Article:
The Federal Deposit Insurance Corp. urged a U.S. judge to reject a proposed $500 million class-action settlement between Bank of America Corp.'s Countrywide unit and investors in devalued mortgage-backed securities.

The FDIC, as receiver for 19 failed banks that owned the Countrywide securities, said in a filing yesterday in federal court in Los Angeles that the proposed settlement sets aside only $41 million for the claims of 91 percent of the investors in the securities while the lawyers for the lead plaintiffs will receive $85 million.

The lead plaintiffs and their lawyers can only represent a "tiny minority" of the investors because of a series of rulings by U.S. District Judge Mariana Pfaelzer in 2011 in the federal securities class-action. The judge said only the claims for securities that were purchased by investors who filed the very first lawsuits could proceed under federal securities law.

"The court's ruling on standing disarmed the named plaintiffs," the FDIC said. "They could no longer use the threat of litigation to press for a better offer, and they then ceased to be able to fairly and adequately protect the interests of the class."

The FDIC also said the $500 million amount is too small because it represents only about 0.11 percent of the $450.7 billion face value of the securities it covers. Previous class- action settlements of residential mortgage-backed securities cases have averaged 1.1 percent of the face value of the securities, according to the FDIC.

Pfaelzer in August gave preliminary approval to the settlement. A hearing on final approval is scheduled for Oct. 28.
The settlement resolves three class-action lawsuits brought by investors in Countrywide Financial Corp. residential mortgage-backed securities who claimed the mortgage lender lied in the offering documents for the securities.

The settlement sets aside $267 million, after the lawyers' share, for claims by investors in a group of 58 sections of securities that had been originally purchased by the plaintiffs in the initial lawsuits filed as early as 2007 in California state court.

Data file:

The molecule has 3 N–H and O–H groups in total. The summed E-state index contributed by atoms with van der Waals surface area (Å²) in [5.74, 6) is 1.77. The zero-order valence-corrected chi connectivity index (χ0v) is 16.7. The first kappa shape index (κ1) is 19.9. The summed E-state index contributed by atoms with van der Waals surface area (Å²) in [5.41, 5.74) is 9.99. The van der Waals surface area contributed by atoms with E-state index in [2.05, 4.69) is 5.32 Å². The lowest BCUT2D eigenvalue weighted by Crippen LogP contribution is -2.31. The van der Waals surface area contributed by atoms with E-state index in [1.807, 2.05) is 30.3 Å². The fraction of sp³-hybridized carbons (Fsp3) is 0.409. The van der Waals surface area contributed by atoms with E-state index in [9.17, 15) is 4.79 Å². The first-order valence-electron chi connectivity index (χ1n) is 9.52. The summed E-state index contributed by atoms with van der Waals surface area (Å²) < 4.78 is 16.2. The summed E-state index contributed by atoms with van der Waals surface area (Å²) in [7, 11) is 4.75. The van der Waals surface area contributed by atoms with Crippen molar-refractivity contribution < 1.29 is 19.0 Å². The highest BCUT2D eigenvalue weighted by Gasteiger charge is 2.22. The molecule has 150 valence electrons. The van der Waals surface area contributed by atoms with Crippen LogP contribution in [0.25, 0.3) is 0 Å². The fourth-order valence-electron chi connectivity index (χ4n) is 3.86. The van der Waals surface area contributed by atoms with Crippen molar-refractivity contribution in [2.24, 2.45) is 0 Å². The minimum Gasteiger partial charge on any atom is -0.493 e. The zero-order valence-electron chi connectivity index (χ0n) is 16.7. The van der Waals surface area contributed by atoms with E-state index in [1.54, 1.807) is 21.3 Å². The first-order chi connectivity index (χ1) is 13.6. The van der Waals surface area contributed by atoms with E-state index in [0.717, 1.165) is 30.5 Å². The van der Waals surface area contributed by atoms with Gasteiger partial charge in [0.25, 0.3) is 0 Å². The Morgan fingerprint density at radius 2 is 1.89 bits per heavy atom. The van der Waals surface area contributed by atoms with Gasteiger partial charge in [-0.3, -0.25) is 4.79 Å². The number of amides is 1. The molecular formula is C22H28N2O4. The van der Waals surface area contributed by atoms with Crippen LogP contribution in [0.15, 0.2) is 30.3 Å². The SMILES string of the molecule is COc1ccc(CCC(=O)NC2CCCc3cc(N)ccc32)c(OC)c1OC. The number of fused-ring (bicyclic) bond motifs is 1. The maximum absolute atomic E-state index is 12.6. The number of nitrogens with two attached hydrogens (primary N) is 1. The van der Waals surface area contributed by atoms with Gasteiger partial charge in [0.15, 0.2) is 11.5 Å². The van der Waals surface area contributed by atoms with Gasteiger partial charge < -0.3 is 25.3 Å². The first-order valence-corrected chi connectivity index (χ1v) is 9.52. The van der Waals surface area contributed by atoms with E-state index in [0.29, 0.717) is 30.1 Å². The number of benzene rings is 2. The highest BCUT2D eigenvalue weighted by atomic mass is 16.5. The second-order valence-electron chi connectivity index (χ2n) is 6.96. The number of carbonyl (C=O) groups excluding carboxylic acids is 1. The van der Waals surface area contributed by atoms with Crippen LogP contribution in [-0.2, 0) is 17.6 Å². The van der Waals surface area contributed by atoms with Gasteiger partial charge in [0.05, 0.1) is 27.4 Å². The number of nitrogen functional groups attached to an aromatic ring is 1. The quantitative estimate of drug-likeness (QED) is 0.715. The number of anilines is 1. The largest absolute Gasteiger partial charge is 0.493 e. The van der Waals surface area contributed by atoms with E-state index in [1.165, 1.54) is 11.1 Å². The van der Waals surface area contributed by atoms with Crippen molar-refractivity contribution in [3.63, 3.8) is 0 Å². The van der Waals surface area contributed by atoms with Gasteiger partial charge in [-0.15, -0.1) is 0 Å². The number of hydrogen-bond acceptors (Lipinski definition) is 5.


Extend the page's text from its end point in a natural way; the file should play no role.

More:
The settlement leaves $111 million for investors in sections of the securities for which class-action claims were filed too late. The remainder of the settlement goes to investors in parts of the securities for which no plaintiff sought to represent other investors in a class-action case.

The entire settlement covers about 430 offerings of Countrywide mortgage-backed securities that were sold in about 9,200 segments divided by credit risk and rate of return for the underlying residential mortgages.

The state court cases, filed on behalf of investors in all 9,200 segments, were removed to federal court last year and Pfaelzer hasn't yet applied the same ruling on standing as she had in the federal class-action case. That created a "procedural interlude" for the named plaintiffs in those cases to settle on behalf of all investors, according to the FDIC.

"If named plaintiffs and class counsel had been objective, they would have realized that this court's rulings on the scope of standing in RMBS class actions are vulnerable on appeal and worth untold times more than the $41 million that the proposed settlement would award to absent class members whose claims would be revived if those rulings were reversed," the FDIC said.

The FDIC and other investors in Countrywide mortgage-backed securities have filed separate lawsuits both under federal and state law following Pfaelzer's rulings in 2011 on the standing issue. Pfaelzer in July instructed the lawyers who reached a settlement to make sure that attorneys for investors in those cases knew that the settlement could wipe out their claims.

Spencer Burkholz, a lawyer for the named plaintiffs in the original state court lawsuits, said at an Aug. 1 hearing before Pfaelzer that the appellate rights for the dismissed claims were "speculative" and that investors who were unhappy with the settlement could opt out.

Burkholz didn't immediately return a call for comment on the FDIC's objections.

The class-action settlement is separate from the $8.5 billion accord between Bank of America and 22 institutional investors in Countrywide mortgage-backed securities filed in New York. That settlement, which is still pending, would resolve claims that Countrywide is contractually obliged to compensate investors for underlying mortgages that went into default.

The settlement before Pfaelzer resolves claims by the original purchasers of the Countrywide securities, whereas the settlement in New York resolves claims by current holders of them, Burkholz said at the Aug. 1 hearing.

Bank of America, the second-largest U.S. bank by assets, acquired Countrywide in 2008.

Lawrence Grayson, a spokesman for Charlotte, North Carolina-based Bank of America, declined to comment on the FDIC's filing.

Michele Heller, an FDIC spokeswoman, declined to comment.

The case is Maine State Retirement System v. Countrywide Financial Corp., 10-cv-00302, U.S. District Court, Central District of California (Los Angeles).

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